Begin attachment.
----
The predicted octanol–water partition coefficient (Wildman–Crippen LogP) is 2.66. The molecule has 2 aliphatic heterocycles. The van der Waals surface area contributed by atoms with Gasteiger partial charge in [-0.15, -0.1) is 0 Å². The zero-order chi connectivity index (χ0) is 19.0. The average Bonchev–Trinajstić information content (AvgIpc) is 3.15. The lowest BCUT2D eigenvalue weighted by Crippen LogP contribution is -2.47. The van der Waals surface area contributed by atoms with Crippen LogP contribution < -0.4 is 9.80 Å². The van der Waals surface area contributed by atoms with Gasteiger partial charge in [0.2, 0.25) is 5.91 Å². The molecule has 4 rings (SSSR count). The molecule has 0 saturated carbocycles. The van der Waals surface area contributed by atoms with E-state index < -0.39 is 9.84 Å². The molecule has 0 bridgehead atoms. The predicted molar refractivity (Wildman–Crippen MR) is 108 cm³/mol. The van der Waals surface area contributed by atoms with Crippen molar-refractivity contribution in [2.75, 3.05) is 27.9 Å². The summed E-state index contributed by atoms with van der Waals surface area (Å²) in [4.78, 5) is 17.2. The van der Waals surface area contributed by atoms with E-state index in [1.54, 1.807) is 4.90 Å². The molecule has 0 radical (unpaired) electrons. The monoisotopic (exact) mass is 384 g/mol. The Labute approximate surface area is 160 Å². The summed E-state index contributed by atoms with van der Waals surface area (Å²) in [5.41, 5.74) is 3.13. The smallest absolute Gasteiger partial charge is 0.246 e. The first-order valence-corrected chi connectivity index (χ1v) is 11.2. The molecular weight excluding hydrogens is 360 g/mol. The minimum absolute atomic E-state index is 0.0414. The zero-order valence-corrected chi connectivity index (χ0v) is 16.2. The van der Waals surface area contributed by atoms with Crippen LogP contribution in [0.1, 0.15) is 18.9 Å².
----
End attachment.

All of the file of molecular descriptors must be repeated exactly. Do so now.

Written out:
The predicted octanol–water partition coefficient (Wildman–Crippen LogP) is 2.66. The molecule has 2 aliphatic heterocycles. The van der Waals surface area contributed by atoms with Gasteiger partial charge in [-0.15, -0.1) is 0 Å². The zero-order chi connectivity index (χ0) is 19.0. The average Bonchev–Trinajstić information content (AvgIpc) is 3.15. The lowest BCUT2D eigenvalue weighted by Crippen LogP contribution is -2.47. The van der Waals surface area contributed by atoms with Crippen LogP contribution < -0.4 is 9.80 Å². The van der Waals surface area contributed by atoms with Gasteiger partial charge in [0.2, 0.25) is 5.91 Å². The molecule has 4 rings (SSSR count). The molecule has 0 saturated carbocycles. The van der Waals surface area contributed by atoms with E-state index < -0.39 is 9.84 Å². The molecule has 0 bridgehead atoms. The predicted molar refractivity (Wildman–Crippen MR) is 108 cm³/mol. The van der Waals surface area contributed by atoms with Crippen molar-refractivity contribution in [2.75, 3.05) is 27.9 Å². The summed E-state index contributed by atoms with van der Waals surface area (Å²) in [4.78, 5) is 17.2. The van der Waals surface area contributed by atoms with E-state index in [1.54, 1.807) is 4.90 Å². The molecule has 0 radical (unpaired) electrons. The monoisotopic (exact) mass is 384 g/mol. The Labute approximate surface area is 160 Å². The summed E-state index contributed by atoms with van der Waals surface area (Å²) in [5.41, 5.74) is 3.13. The smallest absolute Gasteiger partial charge is 0.246 e. The first-order valence-corrected chi connectivity index (χ1v) is 11.2. The molecular weight excluding hydrogens is 360 g/mol. The minimum absolute atomic E-state index is 0.0414. The zero-order valence-corrected chi connectivity index (χ0v) is 16.2. The van der Waals surface area contributed by atoms with Crippen LogP contribution in [0.1, 0.15) is 18.9 Å².